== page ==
Tuesday, September 16, 2014

New Report Spotlights Stagnant Wage Growth for Mid- and Late-Career Teachers

July 23, 2014 by twalker  
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By Tim Walker While most Americans agree that teachers do not receive the professional pay they deserve, the conversation has generally been framed around the difficulty of attracting people to the teaching profession. Less attention has been paid to educators who have been in the classroom for at least ten years and the stagnant salaries [...]

How a Fair Starting Salary Attracts the Best and Brightest to Teaching

June 8, 2012 by twalker  
Filed under Featured News, Salary, Top Stories

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By John Rosales When Matt Goldstein graduated in 2005 from Pennsauken High School in New Jersey, his dream was to finish college and return to the school as a teacher. In 2011, after serving as a substitute teacher for several years, Goldstein, 24, became a fulltime teacher at Pennsauken at a starting salary of $53,000. [...]

When the Media Asks “Are Teachers Overpaid?” Educators Ask “Are They Crazy?”

February 6, 2012 by twalker  
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By Teal Ruland “Are Teachers Overpaid?” A few weeks ago, the New York Times invited five academics to answer that question in its Room for Debate section. Why would the nation’s “newspaper of record”  bother? Research has overwhelmingly shown that public school teachers are paid relatively less than comparable workers, that their wages have been [...]

International Study Links Higher Teacher Pay and Teacher Quality

January 4, 2012 by twalker  
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By Tim Walker This week, the New York Times invited a few members of the education policy world to answer the question “Are Teachers Overpaid?” Probably quite a few teachers are incredulous that this question is even being asked. They know that too many educators have been denied competitive, professional pay for too long and [...]

Professional Learning Deserves Professional Pay

November 29, 2011 by twalker  
Filed under Featured News, Teacher Quality, Top Stories

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By Tim Walker The recently released 2011 National Assessment of Educational Progress (NAEP), a periodic review of test results among elementary and secondary students in the United States, contained an interesting nugget. It suggests that, contrary to most of the recent research, having a teacher with an advanced degree is associated with higher student achievement. [...]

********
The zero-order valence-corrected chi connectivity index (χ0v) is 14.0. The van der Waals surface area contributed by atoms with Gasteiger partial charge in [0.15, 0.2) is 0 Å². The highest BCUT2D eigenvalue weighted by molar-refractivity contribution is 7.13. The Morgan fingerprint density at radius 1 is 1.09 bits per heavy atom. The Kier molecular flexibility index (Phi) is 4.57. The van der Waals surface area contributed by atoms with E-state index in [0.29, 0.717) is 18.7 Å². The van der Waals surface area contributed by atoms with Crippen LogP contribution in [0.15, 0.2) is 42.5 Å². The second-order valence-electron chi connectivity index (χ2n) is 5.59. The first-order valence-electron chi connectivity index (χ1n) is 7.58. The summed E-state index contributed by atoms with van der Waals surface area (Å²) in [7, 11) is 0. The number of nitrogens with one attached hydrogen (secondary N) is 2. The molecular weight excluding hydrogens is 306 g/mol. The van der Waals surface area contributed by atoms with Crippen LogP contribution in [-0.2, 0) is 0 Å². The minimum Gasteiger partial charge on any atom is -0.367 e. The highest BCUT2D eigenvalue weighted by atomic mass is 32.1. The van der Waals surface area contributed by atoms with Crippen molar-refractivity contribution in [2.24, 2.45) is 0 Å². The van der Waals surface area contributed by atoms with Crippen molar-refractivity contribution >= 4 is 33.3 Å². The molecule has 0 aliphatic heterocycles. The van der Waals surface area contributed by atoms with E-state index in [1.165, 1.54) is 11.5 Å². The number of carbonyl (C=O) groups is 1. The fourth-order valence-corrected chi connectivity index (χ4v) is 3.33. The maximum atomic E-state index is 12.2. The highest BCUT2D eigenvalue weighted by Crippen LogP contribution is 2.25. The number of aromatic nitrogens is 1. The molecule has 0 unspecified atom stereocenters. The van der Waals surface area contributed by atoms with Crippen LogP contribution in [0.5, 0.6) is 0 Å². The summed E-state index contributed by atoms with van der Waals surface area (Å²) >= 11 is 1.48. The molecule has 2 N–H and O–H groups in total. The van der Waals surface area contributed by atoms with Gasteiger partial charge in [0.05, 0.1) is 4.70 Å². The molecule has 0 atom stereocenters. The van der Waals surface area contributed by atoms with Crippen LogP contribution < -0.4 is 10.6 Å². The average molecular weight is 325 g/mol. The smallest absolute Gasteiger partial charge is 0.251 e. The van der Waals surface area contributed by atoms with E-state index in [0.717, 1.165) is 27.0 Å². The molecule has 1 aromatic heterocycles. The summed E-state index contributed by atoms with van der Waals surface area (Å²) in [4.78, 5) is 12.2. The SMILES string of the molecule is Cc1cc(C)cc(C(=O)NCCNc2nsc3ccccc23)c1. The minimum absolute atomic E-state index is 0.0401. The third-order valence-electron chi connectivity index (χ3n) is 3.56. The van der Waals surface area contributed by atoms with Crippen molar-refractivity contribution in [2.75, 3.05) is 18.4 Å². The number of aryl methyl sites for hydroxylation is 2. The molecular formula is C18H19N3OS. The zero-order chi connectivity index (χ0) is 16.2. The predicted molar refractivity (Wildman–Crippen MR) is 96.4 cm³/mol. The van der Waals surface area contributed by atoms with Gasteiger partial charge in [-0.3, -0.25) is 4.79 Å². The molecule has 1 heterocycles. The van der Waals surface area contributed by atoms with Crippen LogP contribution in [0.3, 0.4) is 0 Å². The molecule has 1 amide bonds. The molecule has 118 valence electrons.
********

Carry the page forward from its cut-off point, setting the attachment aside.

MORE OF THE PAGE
Alternative Pay System Improves Teacher Practice

October 25, 2011 by clong  
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By Cindy Long Stephen Atwood teaches in Portland, Maine, the small seaside New England city most people associate with lobstermen, lighthouses and a legacy of longtime Mainers. But spend a day in Atwood’s classroom and you’ll hear kids speaking Arabic, Sudanese, Khmer, Somali, Spanish, French, Acholi, or Kinyarwanda. The Portland Public School district is the [...]

Education Nation 2011: Teachers Take the Microphone

September 25, 2011 by twalker  
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By Tim Walker For two hours on Sunday, educators sounded off on a nationally televised forum about the challenges facing public education and what the country can do to address them. The forum was NBC’s “Teacher Town Hall,” the kick-off event of Education Nation 2011, which is bringing together educators, policymakers, elected officials, parents, business [...]

Laptops Are Not Teachers

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By Tim Walker The third bill of Idaho schools Superintendent Tom Luna’s education reform plan is headed for final passage. The bill allocates new spending on laptop computers for high school students across the state. New technology in the classroom – what could be wrong with that? In Idaho’s case, almost everything. Luna’s plan isn’t [...]